Dangerous Encounters of the First Kind (Tsui, 1980), All The Wrong Clues For The Right Solution (Tsui, 1981) and Time and Tide (Tsui, 2000)

Hark Tsui triple-feature! His third film, Dangerous Encounters of the First Kind, is an angry movie that feels young and right at home alongside other politically-fraught new waves. Three young pyromaniacs meet a nihilistic young woman, Pearl (Chen-Chi Lin), who takes their explosive exploration to new extremes.

Some SPOILERS below.

The best things about Dangerous Encounters are the energetic camera, fresh performances, and location work. I love this shot where Pearl talks to a local gang leader. The foreground and background have such texture and there’s a real young, carefree (or careless) atmosphere, which permeates the entire movie:

Here’s a look at that camera. We start in this low angle before the sun is eclipsed by a soccer ball, which motivates us over, camera left, revealing the space:

Cut underneath the gang leader. The camera tracks slickly below him, the sun flares the lens:

He looks up as we reach a horizontal. Cut to two wides, bringing us to Pearl. They’re well-composed and isolating:

I love thinking of how to get into spaces, and here Tsui prioritizes the heat and laziness of the day – there’s real mood there. Tsui plays strong verticals turning to horizontals: the telephone pole is interrupted by the horizontal movement of the ball; the bench tracks vertical to horizontal. Even the first wide plays as far more vertical than the second, which spreads the frame length-wise. It all gives this tilted, off-kilter feeling.

There’s also a clear youth emphasis. These guys, just hanging around on this court with nothing to do are dangerous? That turns into something much realer at the end, where violence escalates and Tsui turns to documentary images of the 1967 Hong Kong riots:

It’s all rather cynical and you can see why this film would’ve caused a stir. It’s like Cruel Story of Youth, inverted, but with a similarly pessimistic attitude.

All The Wrong Clues For The Right Solution

The English title of Tsui’s 1981 film is a mouthful. The film is a light play on the caper/spy genre. It’s maybe too light at times – much of the first act is too ludicrous and low-budget (these locations look like they were hastily built minutes before the camera rolled) for the jokes to land, but it finds its footing in a strong last act, especially with some memorable gags.

Does the plot of this film matter? I don’t think so. Capone (Karl Maka) is recently released from prison and he wreaks havoc as Inspector Chief Robin (Teddy Robin Kwan) hunts him down. Tsui has a lot of fun with Capone’s baldness – it envelopes the movie:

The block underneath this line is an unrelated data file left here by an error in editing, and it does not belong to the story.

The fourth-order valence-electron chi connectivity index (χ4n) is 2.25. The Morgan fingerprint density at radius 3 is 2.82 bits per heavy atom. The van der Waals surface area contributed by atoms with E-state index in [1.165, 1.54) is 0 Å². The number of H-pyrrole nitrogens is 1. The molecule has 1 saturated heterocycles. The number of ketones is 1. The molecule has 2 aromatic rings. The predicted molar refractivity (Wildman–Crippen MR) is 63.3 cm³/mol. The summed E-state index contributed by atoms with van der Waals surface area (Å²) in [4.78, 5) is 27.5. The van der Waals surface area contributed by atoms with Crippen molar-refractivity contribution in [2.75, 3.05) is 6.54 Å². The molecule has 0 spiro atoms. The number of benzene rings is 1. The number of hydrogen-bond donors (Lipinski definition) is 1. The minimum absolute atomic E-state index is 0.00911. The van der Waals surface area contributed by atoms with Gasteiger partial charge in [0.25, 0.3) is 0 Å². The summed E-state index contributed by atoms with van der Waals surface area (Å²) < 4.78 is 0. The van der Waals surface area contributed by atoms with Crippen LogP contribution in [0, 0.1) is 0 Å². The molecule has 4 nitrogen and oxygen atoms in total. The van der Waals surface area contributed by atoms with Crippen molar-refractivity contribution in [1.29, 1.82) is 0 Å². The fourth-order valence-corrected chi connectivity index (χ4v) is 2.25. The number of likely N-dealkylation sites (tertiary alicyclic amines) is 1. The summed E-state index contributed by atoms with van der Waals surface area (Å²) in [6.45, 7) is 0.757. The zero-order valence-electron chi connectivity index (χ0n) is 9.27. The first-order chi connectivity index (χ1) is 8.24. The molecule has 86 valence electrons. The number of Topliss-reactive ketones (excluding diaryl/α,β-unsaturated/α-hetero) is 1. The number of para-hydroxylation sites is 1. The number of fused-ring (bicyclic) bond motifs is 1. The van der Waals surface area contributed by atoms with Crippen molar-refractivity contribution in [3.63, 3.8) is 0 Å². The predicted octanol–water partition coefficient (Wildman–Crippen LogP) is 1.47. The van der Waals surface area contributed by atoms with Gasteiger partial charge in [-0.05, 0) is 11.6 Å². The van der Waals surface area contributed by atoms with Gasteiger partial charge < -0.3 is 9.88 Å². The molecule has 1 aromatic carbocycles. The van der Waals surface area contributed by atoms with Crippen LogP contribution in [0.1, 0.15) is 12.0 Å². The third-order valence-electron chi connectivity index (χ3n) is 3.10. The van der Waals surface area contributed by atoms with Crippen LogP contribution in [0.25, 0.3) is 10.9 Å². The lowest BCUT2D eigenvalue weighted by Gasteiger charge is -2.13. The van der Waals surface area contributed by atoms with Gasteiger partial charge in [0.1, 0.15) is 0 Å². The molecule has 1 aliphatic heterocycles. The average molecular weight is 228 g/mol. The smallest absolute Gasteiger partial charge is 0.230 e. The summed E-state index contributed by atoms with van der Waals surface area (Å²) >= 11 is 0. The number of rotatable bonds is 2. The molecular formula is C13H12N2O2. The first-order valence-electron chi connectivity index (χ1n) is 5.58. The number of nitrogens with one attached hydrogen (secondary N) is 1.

I like All The Wrong Clues for the sheer amount of experimentation. There is so much different technique in here. It’s pretty over-stuffed, but at the same time you can feel a young director bursting with ideas and finding a cheap and easy vehicle to put them in.

There’s a lot of cleverness, too. Like Capone’s attempted escape where he falls from his car in midair…right into a jail cell:

You really get the sense that Tsui wanted to avoid traditional transitions and figure out a way to make this as madcap as possible.

The best sequence in the film is the warehouse shootout, where Tsui takes a few different gags and runs them as long as he can, using some great staging, cutaways, and virtuoso camera:

Gag two begins at 0:53 and unfolds like reverse dominoes. In fact, some of the movement makes it seem like it is in reverse, though it’s just sped up to hit said madcapness. The joke hits part three at 1:27 and now it becomes something like a challenge: how long can Tsui keep this up? He gets this one pitch-perfect, ending on that drop of sweat down Capone’s bald head (playing the running gag from the entirety of the film in small-scale here) and using tricky off-screen audio.

Time and Tide

What is Time and Tide about? I guess I get I ostensibly get it, but how do these characters know one-another? Where does too-cool Jack (Wu Bai) come from? The plot is murky, though solvable – but Time and Tide is more about style than narrative. Seems like a theme for some of the Hark films, and that’s fair enough when you’ve got technique for days.

Like this sequence:

That’s shot-reverse vertigo shots at 0:15, with another at 0:29, crosscut with a skateboard POV. Or the frantic handheld at 1:21. Tsui is so good at going between really energetic (1:41 push into the outside of the locked door) and fairly calm (static bad guys in this clip). It makes for something like a tornado of action within, and the calm without.

There’s a lot of comedy in Time and Tide. I liked this pregnancy sequence.

Which is also an action sequence with hilarious dialogue:

It’s well set up and nicely staged. There are stylish ECUs-

-big set pieces with a pretty silly villain-

-and in the midst of it all, something like a quirky Chungking Express love story and yearning for domesticity:

Time and Tide never really slows down, and that’s its charm. It moves from quasi-romance to bodyguard comedy to buddy film to drug-ring action film, but in the blink of an eye, and with little regard for stopping to breathe. You kind of like the woeful, overmatched Tyler (Nicholas Tse) by the end, not really because he’s been so carefully built, but because he seems to have been thrown into every world possible.

About dcpfilm

Shooting, teaching, writing and watching the Phillies.
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